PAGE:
Another catch is that to solve the Wheeler-DeWitt equation and construct a universal wave function, Hawking needed to limit the number of possible universes under consideration. Hawking and Hartle constructed a wave function using the “the path integral method.” But they chose to do so only using certain paths. In particular, they only included paths that they knew would enable their mathematical formalism to produce a viable wave function that included universes such as our own. They chose, for example, only isotropic, closed, and spatially homogeneous universes and only those with a positive cosmological constant. These restrictions allowed a much smaller number of gravitational fields to emerge. Furthermore, Hawking and Hartle had to use approximation techniques that further restricted the degrees of mathematical problems. Nevertheless, after multiple mathematical steps, Hawking and Hartle did succeed in producing a wave function that included a universe like ours as a possible outcome.

Limiting degrees of mathematical freedom

Now, here is my main criticism. The crucial problem in the quantum cosmological models of Hawking-Hartle (And Vilenkin), is that by limiting degrees of mathematical freedom they are smuggling information into the mathematical calculation as they seek to explain it.

The Wheeler-DeWitt equation allows for an infinite number of solutions. To determine a unique solution – a unique universal wave function – theoretical physicists must carefully choose boundary conditions and impose them on the equation at the outset. Vilenkin describes the need for boundary conditions to restrict degrees of mathematical freedom on possible solutions to the Wheeler-DeWitt equation. He remarks:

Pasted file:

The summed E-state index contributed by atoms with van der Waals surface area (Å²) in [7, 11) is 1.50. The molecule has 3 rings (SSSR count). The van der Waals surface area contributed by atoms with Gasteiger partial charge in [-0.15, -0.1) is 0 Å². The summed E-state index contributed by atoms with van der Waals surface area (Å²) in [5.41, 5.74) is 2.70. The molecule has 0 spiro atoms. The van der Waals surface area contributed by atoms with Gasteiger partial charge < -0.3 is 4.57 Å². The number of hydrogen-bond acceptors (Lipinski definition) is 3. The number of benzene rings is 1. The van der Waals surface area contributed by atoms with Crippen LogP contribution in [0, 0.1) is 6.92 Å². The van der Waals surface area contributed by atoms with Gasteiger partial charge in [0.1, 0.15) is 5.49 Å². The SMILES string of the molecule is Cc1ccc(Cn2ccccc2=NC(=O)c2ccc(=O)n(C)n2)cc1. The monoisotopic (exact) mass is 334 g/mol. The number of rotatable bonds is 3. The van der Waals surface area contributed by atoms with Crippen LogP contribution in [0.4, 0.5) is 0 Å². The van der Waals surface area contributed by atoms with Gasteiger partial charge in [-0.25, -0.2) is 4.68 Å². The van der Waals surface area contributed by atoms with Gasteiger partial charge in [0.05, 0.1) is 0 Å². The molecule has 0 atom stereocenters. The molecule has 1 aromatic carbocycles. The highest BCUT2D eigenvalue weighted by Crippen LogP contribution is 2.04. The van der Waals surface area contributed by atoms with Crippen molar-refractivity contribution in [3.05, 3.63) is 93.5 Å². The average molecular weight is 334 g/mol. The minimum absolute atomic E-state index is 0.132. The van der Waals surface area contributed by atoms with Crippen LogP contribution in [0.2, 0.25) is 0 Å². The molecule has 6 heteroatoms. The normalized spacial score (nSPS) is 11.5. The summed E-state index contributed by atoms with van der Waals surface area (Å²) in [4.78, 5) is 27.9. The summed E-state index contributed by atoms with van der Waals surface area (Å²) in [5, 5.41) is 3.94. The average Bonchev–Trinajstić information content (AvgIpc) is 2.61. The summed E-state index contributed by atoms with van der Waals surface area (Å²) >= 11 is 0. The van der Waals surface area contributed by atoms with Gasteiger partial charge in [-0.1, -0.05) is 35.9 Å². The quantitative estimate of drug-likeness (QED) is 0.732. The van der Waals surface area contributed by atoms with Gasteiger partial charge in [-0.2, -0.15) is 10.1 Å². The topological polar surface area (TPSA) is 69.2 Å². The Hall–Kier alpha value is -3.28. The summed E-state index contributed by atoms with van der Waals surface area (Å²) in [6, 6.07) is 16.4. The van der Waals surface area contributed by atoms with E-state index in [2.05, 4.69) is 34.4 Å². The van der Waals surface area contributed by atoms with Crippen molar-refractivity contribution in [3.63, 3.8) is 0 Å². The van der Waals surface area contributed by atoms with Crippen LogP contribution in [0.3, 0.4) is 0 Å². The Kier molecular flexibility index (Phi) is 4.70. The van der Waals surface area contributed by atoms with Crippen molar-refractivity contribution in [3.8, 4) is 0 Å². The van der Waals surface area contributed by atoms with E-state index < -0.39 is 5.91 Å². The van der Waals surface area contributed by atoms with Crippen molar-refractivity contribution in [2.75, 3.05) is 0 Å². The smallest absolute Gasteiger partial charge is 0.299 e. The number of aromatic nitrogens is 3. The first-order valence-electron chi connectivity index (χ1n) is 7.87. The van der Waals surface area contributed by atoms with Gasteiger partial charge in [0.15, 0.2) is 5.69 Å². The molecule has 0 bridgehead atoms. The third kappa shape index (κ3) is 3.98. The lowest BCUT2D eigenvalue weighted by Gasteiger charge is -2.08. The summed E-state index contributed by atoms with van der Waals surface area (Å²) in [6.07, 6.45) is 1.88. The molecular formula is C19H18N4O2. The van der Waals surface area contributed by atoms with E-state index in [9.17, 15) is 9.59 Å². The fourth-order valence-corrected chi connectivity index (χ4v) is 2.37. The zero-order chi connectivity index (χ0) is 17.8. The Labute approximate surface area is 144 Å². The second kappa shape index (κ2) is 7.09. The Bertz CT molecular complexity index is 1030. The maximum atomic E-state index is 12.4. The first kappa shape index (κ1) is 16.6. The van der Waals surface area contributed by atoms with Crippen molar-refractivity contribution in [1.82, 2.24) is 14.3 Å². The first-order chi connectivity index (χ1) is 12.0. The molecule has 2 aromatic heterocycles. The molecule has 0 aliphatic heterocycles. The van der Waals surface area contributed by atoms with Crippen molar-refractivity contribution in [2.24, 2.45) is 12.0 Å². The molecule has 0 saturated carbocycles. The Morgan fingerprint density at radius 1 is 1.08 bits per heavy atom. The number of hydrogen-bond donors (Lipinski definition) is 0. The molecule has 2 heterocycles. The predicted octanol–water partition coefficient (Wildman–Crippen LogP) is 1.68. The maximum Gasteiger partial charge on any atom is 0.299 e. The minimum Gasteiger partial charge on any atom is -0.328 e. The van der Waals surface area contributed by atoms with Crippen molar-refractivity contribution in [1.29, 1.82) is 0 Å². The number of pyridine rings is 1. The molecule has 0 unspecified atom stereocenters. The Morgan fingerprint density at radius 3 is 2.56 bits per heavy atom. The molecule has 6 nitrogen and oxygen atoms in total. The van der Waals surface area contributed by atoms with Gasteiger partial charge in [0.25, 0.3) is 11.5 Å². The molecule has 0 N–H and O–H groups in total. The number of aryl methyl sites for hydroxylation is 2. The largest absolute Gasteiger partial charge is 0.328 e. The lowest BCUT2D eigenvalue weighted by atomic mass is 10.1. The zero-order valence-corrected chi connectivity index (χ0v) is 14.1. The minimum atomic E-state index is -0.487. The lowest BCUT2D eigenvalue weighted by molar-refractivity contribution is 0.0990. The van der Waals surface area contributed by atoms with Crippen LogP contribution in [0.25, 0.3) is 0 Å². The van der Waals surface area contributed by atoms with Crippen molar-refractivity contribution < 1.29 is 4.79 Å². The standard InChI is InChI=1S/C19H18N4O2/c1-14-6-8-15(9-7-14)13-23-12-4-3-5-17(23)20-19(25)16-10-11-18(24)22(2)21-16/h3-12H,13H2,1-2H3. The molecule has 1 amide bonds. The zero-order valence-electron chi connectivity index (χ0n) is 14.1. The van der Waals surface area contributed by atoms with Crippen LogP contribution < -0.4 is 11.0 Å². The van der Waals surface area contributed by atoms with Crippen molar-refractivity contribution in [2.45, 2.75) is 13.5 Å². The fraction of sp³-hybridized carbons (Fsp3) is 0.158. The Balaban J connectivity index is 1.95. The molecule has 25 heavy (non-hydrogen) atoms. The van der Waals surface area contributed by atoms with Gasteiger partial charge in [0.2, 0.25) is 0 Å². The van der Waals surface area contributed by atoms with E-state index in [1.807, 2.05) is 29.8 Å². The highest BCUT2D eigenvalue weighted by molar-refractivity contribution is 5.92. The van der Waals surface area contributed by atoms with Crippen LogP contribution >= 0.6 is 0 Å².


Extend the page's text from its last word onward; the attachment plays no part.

“In ordinary quantum mechanics, the boundary conditions for the wave function are determined by the physical setup external to the system under consideration. In quantum cosmology, there is nothing to the universe, and a boundary condition should be added to the wheeler-DeWitt equation.”

This passage is revealing. It shows that physicists must arbitrarily restrict the infinite degrees of mathematical freedom inherent in the Wheeler-DeWitt equation in order to solve it. Yet the specific universal wave function that “explains” the origin of the universe in this way is entirely an artefact of the restrictions that the theoretical physicists themselves have placed on the possible solution to the Wheeler-DeWitt equation.

Hawking and Hartle also restricted degrees of mathematical freedom as a result of the approximation techniques used in their sum-over-histories method. The use of these techniques further constricted “superspace” in the process of finding approximate solutions to the path integral. Without these techniques, Hawking and Hartle could not solve the Wheeler-DeWitt equation.